By Sharon Milton
On June 1, the last day of Annual Conference, we boarded two buses that left Marriott at Baltimore’s Inner Harbor, as part of learning lab, which invited confirmands to explore Methodist history and urban ministry. We headed to another part of Baltimore -- same city, two different realities.
The Rev. Tim Warner, right, with back to the camera, lead a group of confirmands to visit urban ministry settings in Baltimore during the recent Annual Conference Session.
Photo courtesy of Sharon Milton.
The ride from the harbor was nice and smooth -- beautiful condos, Starbucks on every corner, tourists and restaurants everywhere -- but as we drove further the first thing the youth noticed was that the roads started to get bumpier, graffiti appeared on the walls, potholes were everywhere -- same city, two different realities; but God is in both of those places.
This lab was lead by the Rev. Tim Warner, who served on the Conference staff more than a decade ago, doing ministry in these communities. The youth and leaders on this trip were from the Greater Gaithersburg Youth Ministry (GGYM) and Emory UMC in D.C. The Rev. Jennifer Fenner of Epworth UMC and my pastor, the Rev. Joe Daniels, also joined this tour. The Holy Spirit would send transformation before the tour was over.
The first stop was at Lovely Lane UMC, where we heard the history of the early U.S. church. As Pastor Warner described how Lovely Lane was pivotal in organizing the early church, he also described how Lovely Lane was used as the organizing site for Saving Stations and Shalom Zones, two Conference efforts at restoring the devastation of the city caused by systemic evil.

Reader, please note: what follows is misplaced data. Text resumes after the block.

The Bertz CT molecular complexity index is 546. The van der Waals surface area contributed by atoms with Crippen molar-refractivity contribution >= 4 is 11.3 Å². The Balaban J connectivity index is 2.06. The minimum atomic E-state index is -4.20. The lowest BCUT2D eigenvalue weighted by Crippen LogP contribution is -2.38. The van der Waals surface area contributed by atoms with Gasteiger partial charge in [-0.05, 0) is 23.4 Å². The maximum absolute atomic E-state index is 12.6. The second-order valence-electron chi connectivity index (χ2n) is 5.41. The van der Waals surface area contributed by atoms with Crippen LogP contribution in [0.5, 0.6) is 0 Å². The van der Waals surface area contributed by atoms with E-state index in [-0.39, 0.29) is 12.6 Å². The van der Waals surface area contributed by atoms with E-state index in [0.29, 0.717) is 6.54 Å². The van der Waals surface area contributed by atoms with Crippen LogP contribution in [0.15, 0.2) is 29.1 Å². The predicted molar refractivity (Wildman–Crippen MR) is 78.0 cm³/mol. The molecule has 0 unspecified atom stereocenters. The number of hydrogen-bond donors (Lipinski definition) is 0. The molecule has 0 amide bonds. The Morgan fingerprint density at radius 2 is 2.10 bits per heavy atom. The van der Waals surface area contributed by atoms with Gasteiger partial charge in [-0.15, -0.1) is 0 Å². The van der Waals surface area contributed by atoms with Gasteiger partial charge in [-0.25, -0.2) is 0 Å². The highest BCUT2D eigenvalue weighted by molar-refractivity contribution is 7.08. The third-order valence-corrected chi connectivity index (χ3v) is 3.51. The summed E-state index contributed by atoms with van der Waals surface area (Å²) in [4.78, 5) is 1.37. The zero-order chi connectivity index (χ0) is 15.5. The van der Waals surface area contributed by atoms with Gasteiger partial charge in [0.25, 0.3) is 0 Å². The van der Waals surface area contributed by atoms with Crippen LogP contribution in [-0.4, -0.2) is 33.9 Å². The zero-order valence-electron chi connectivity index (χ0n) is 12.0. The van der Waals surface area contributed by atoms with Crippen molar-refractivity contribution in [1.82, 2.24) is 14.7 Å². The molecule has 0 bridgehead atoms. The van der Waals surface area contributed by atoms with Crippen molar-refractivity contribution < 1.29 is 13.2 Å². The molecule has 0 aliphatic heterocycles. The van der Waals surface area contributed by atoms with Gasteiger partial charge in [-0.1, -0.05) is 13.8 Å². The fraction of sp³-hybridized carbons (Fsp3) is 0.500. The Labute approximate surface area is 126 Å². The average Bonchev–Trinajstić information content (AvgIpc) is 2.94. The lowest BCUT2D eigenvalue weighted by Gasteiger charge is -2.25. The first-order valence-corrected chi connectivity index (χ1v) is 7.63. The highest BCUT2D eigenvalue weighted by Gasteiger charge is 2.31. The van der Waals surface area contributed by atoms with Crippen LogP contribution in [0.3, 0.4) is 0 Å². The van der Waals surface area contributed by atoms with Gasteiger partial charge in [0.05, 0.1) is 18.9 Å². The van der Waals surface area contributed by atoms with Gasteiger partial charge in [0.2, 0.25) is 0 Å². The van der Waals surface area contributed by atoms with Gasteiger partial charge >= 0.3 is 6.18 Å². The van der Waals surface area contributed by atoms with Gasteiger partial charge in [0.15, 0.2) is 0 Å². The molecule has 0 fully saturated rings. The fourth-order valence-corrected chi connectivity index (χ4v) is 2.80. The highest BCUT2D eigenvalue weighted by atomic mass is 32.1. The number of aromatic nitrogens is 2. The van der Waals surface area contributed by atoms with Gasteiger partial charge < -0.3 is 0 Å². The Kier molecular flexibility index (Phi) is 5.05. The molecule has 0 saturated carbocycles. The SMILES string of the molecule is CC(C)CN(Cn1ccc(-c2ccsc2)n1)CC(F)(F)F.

"Do you accept the freedom and power God gives you to resist evil, injustice, and oppression in whatever forms they present themselves?" It was the baptism/confirmation question of the day.
Then Warner prepared the confirmands for our next stop, what we would see in those streets, and how it connected to the call of God on their lives.
We boarded the buses again, and drove through Sandtown to where Freddy Gray was killed. We passed the CVS drugstore that was set on fire during the riots. There were so many people outside, and loud music was playing everywhere. The abandoned houses went on for blocks. Warner explained where we were and what had happened there.
The youth were told to look out the windows and take in what they saw. The looks on their faces showed hurt and confusion. They didn’t understand how we could be so close to the Harbor, but yet worlds apart. One teen said, “This is what gentrification looks like!”
Warner reminded them again to keep a look out to see where God is calling us as a church, and how it is connected to the call on their young lives. He stressed that the building is not the church. The youth took all this information in, and it was clear by the look in their eyes that the Holy Spirit was speaking to them.
We passed many signs posted everywhere that read, “We buy houses with cash." Pastor Daniels, explained to us, “That sign is the new check cashing place.” It is not what it appears to be, he said, it is not helping you out; it is designed to keep you down. That was an eye-opener for all. These confirmands have been called for a time such as this. And they were learning first-hand that as disciples of Christ, God calls us to go!